Electrical Substation – Basics

Electrical Substation

An electrical substation is one of the most important building blocks of the power system. They are used to transform AC voltages from one level to another voltage level. We may not notice, but after generation from an electrical power plant, electrical power travels a great distance and is transformed into different voltage levels throughout its journey. Electrical substations are used to “step up” or “step down” the voltage to be delivered to where it is needed. In this article, we will discuss different types of electrical substations and equipment of a typical substation.

Elements of a substation (Courtesy: wikipedia.org)
A: Primary power lines’ side B: Secondary power lines’ side
1. Primary power lines
2. Ground wire
3. Overhead lines
4. Transformer for measurement of electric voltage
5. Disconnect switch
6. Circuit breaker
7. Current transformer
8. Lightning arrester
9. Main transformer
10. Control building
11. Security fence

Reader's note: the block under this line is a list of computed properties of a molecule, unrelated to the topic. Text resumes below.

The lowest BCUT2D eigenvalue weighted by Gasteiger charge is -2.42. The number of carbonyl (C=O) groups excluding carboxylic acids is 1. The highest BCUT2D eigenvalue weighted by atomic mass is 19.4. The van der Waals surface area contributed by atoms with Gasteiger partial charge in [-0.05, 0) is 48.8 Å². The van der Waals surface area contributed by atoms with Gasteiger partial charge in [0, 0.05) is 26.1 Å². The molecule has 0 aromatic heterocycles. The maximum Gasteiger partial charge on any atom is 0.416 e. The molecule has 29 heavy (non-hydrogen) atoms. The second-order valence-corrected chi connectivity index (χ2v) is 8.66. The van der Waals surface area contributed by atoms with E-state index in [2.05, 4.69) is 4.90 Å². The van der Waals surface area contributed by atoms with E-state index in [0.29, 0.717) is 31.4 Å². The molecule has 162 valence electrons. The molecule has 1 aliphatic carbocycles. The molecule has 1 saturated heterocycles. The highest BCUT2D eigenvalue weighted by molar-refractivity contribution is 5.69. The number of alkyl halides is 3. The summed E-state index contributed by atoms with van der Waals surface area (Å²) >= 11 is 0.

12. Secondary power lines

Application of Electrical Substaion:

A substation also known as an electrical grid is a key component of the electric power delivery system that makes electricity available wherever it is needed.

It accomplishes this by changing voltages from one level to another, regulating voltage to compensate for fluctuations in system voltage, switching transmission and distribution circuits into and out of the grid system, measuring electric power qualities flowing in the circuits, connecting communication signals to the circuits, eliminating lightning and other electrical surges from the system, connecting electric generation plants to the system, making interconnections between the electric systems of more than one utility, controlling reactive kilovolt-amperes supplied to and the flow of reactive kilovolt-amperes in the circuits, and so forth.

Types of Electrical Substation:

The electrical substation can be of various types depending upon its location and application. Let’s discuss them in detail.

Generating Substations: